we all play multiple roles in our day to day lives—coworker, gym buddy, motorcycle riding buddy, knitting club member. when you take a person that you know from one role and invite them to step out of that role, you’re setting up that small relationship to grow into something bigger. so if you’re finding the current pickings to be slim, maybe consider joining some kind of activity. a weekly bike ride or a cooking class or a book club so that you can take on more roles yourself.
personally though, speaking as a fellow introvert, i made pretty much all of my friends online. dating apps can be good for making friends—i met some of my best friends on tinder. and there are also some apps and websites specifically geared toward platonic friendship that i’ve heard good things about (bumble bbf, meetup.com). oh, and other advice givers always say volunteering. so there’s that, too.
my ex and i have been separated/broken up (i’m not even sure how to word it) for a fair amount of time now and although i’m not sad about it anymore i still get sick to my stomach when i think about him being with someone else romantically. how do i navigate these emotions and process it?
you say that you’re over this break up which, in my mind, carries certain implications. the first of which being that you are no longer in contact with this person—if that isn’t true, then that’d be your first step right there. the second of which being that you don’t want to get back together with this person—or at the very least, it should mean you aren’t planning on getting back together. for the sake of my answer, we will assume both of those things to be true.
this is the small part of my answer:
so you’re no longer in contact with this person. you don’t see them, you don’t talk to them, ideally you don’t look at their social media—they’re out of your life. you can’t police your thoughts, the person may slip into your mind from time to time; but you can police these things. if you maintain this distance properly, you won’t know what they’re up to. you may think what if? but when doing so, just remember that it’s merely a hypothetical designed by the bad part of your mind to make you feel bad. if you accidentally found a real face to put on this person—either a friend told you or you accidentally saw them with someone else online or something—just remember that your impression of that new person is still just a fabrication created by that bad part of your brain to make you feel bad. in addition, the way you think your ex feels about this new person (and the way you think they feel about your ex) is also fake, created by the bad part of your brain to make you feel bad.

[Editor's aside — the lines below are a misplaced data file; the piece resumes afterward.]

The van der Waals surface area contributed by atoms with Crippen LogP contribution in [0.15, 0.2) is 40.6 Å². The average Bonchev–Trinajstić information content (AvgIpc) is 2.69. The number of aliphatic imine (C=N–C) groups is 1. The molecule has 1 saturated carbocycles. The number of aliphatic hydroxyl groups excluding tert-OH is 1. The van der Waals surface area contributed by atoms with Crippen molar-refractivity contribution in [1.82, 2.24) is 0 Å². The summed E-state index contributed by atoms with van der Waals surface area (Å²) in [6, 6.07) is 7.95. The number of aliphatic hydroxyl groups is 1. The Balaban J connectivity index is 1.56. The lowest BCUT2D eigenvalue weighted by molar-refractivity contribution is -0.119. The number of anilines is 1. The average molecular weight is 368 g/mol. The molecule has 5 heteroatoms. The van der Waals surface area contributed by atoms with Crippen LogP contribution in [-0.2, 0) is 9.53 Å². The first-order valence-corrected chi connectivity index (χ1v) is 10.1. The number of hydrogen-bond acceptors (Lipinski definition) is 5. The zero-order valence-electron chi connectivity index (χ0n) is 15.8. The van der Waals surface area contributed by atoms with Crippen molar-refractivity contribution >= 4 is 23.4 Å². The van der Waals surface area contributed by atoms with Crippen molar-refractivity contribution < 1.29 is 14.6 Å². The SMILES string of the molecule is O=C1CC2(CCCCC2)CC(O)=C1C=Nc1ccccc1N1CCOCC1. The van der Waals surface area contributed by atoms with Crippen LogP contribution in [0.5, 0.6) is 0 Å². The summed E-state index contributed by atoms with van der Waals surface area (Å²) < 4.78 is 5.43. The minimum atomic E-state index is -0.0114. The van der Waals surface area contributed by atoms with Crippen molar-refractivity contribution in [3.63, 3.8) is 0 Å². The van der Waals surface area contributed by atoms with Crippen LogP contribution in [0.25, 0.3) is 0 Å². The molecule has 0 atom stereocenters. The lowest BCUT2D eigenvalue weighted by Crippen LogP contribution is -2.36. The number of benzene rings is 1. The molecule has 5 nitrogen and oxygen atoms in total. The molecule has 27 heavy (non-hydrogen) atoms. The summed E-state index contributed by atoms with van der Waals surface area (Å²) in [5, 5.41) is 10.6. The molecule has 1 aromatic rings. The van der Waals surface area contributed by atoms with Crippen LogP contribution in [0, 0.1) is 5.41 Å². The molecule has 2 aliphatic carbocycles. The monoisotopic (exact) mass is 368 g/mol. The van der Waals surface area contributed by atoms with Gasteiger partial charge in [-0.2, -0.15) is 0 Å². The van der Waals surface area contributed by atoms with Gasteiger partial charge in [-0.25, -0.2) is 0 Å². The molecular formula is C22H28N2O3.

this is the bigger part:
there’s one final thing that we have to assume for my answer and that’s that you cared and possibly still care about this person. you dated this person so i think this is a fair assumption. it won’t be easy but i think the best way to combat these unpleasant feelings is to overwrite the bad part of your brain with the compassionate one. you cared about your ex and you don’t plan on getting back together with them—do you really want them to be alone? it won’t feel natural at first, but over time, with some corrective thoughts, you can replace that sick to your stomach feeling with the same feelings you’d feel when one of your friends gets boo’d up. it will just require you to tap into your desire for this person to be happy—and to remind yourself that your future is no longer tied to this person and what they do will not have an effect on you.